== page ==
Dermatologic Manifestations of Merkel Cell Carcinoma Treatment & Management

Updated: Nov 07, 2018
  • Author: Christopher R Shea, MD; Chief Editor: William D James, MD  more...
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Medical Care

Various chemotherapeutic regimens have been used, but none has been proven to result in improved survival; the role of chemotherapy in the management of Merkel cell carcinoma (MCC) remains unclear. Merkel cell carcinoma is chemosensitive but only rarely chemocurable in patients with metastasis or locally advanced tumors. Moreover, chemotherapeutic toxicity leads to high mortality. [40]

Avelumab (Bavencio), an anti-PD-L1 IgG1 monoclonal antibody, was approved by the US Food and Drug Administration (FDA) in March 2017 for metastatic MCC in adults and pediatric patients aged 12 years or older.

Approval of avelumab was based on the JAVELIN Merkel 200 open-label, single-arm, multicenter study in 88 patients with histologically confirmed metastatic MCC whose disease had progressed on or after chemotherapy administered for distant metastatic disease. [41] The objective response rate was 33%, partial response was 22%, and complete response was 11%. Tumor responses were durable, with 86% of responses lasting at least 6 months (n=25) and 45% of responses lasting at least 12 months (n=13). Duration of response ranged from 2.8 to over 23.3 months.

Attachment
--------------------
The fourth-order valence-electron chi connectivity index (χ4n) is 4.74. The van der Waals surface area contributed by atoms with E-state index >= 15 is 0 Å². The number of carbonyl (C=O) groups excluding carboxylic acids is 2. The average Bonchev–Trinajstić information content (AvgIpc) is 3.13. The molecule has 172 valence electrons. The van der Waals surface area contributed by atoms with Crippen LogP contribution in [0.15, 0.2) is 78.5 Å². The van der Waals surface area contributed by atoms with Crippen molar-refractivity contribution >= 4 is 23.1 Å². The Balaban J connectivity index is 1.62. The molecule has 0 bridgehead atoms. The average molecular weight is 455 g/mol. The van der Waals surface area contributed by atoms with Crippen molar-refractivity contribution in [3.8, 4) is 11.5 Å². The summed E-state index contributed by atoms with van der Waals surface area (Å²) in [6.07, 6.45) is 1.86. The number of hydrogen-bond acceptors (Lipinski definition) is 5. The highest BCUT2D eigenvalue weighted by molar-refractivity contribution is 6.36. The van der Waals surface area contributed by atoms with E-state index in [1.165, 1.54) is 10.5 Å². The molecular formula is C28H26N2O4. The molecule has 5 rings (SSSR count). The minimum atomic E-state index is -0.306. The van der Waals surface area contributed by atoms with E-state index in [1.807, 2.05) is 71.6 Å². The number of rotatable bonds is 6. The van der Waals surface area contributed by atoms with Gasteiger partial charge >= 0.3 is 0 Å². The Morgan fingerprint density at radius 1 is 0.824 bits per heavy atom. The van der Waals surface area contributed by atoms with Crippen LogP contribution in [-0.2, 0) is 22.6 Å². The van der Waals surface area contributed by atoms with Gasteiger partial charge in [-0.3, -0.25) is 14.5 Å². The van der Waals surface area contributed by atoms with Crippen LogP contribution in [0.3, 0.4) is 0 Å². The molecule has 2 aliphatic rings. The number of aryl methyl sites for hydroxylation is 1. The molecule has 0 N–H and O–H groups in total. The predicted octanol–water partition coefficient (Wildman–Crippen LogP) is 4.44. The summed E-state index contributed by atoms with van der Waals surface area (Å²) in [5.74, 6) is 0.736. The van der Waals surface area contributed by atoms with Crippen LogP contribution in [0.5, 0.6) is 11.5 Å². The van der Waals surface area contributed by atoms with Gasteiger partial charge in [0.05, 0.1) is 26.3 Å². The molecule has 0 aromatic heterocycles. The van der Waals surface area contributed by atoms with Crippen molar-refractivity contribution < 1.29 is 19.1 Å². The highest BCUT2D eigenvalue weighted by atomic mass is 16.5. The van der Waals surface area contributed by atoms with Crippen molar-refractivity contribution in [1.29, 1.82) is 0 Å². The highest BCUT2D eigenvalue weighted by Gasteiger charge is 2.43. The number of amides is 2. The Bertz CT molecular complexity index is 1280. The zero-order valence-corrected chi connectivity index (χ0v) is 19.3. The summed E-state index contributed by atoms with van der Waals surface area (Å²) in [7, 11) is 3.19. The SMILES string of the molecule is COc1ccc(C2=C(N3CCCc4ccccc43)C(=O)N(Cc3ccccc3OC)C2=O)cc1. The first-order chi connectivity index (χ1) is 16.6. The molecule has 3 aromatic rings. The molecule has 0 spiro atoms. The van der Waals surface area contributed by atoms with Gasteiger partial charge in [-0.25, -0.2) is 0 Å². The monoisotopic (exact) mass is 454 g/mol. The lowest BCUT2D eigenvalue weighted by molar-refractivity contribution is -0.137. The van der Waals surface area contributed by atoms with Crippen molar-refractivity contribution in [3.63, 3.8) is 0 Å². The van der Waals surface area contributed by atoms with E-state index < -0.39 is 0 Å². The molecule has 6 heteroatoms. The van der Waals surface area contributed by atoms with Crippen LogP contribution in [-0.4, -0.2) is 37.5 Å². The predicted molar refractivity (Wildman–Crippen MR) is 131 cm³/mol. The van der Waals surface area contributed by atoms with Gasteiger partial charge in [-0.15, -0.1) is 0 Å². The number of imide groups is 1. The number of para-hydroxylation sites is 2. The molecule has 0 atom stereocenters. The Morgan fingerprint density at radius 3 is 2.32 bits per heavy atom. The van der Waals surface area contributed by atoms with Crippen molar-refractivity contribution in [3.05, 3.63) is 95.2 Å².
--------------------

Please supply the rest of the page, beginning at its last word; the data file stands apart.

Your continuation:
Another PD1 inhibitor, pembrolizumab, has already shown efficacy in metastatic Merkel cell carcinoma. [42]

The role of radiation therapy (RT) in managing Merkel cell carcinoma remains controversial. RT may help control unresectable primary or metastatic lesions, and it may also be useful for local control when administered postoperatively to the primary site and the regional draining lymph node basin. Adjuvant RT reportedly reduces the local and regional recurrence rate but may not lead to improved overall survival. [43, 44, 45, 46]

Also see Guidelines.


Surgical Care

Wide local excision (eg, with margins of 3 cm) is usually indicated if clinically feasible. Some have recommended Mohs micrographic surgery for its tissue-sparing effects and possible superior control of local disease; however, tumor deposits may be noncontiguous histologically, rendering this modality less effective in such cases. [47]

Selective lymphadenectomy (sentinel lymph node procedure) is becoming a standard approach for patients with Merkel cell carcinoma. While any effect on survival remains unclear, [48] it does provide valuable prognostic information since the presence of metastasis is the dominant risk factor for death from disease. Prophylactic complete lymph node dissection, combined with wide local excision and adjuvant radiotherapy, reportedly may improve survival. [49]



Early referral to a surgical oncologist, a medical oncologist, and a radiation therapist is indicated.



Photoprotection (eg, sunscreen, behavioral prevention) may help prevent Merkel cell carcinoma (MCC), but this is not proven. Also see Sunscreens and Photoprotection.